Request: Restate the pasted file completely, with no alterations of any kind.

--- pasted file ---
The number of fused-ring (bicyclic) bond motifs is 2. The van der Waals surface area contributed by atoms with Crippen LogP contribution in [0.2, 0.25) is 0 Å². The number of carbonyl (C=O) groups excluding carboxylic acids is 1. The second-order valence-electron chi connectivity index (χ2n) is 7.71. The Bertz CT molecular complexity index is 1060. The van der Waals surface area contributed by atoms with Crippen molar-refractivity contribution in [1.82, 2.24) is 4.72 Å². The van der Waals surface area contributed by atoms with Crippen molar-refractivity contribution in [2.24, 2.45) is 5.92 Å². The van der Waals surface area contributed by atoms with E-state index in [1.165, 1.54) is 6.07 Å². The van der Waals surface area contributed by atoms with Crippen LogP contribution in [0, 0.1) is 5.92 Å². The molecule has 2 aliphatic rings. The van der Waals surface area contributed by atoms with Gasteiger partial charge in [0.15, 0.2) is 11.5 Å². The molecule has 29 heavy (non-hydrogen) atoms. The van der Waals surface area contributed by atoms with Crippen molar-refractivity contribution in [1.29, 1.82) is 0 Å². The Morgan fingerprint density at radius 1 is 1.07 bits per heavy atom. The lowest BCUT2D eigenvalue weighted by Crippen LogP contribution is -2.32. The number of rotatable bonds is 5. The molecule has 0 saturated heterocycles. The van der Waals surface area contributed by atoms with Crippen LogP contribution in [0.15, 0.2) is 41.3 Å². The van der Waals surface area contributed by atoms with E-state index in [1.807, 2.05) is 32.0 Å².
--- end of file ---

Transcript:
The number of fused-ring (bicyclic) bond motifs is 2. The van der Waals surface area contributed by atoms with Crippen LogP contribution in [0.2, 0.25) is 0 Å². The number of carbonyl (C=O) groups excluding carboxylic acids is 1. The second-order valence-electron chi connectivity index (χ2n) is 7.71. The Bertz CT molecular complexity index is 1060. The van der Waals surface area contributed by atoms with Crippen molar-refractivity contribution in [1.82, 2.24) is 4.72 Å². The van der Waals surface area contributed by atoms with Crippen molar-refractivity contribution in [2.24, 2.45) is 5.92 Å². The van der Waals surface area contributed by atoms with E-state index in [1.165, 1.54) is 6.07 Å². The van der Waals surface area contributed by atoms with Crippen LogP contribution in [0, 0.1) is 5.92 Å². The molecule has 2 aliphatic rings. The van der Waals surface area contributed by atoms with Gasteiger partial charge in [0.15, 0.2) is 11.5 Å². The molecule has 29 heavy (non-hydrogen) atoms. The van der Waals surface area contributed by atoms with Crippen molar-refractivity contribution in [1.29, 1.82) is 0 Å². The Morgan fingerprint density at radius 1 is 1.07 bits per heavy atom. The lowest BCUT2D eigenvalue weighted by Crippen LogP contribution is -2.32. The number of rotatable bonds is 5. The molecule has 0 saturated heterocycles. The van der Waals surface area contributed by atoms with Crippen LogP contribution in [0.15, 0.2) is 41.3 Å². The van der Waals surface area contributed by atoms with E-state index in [1.807, 2.05) is 32.0 Å².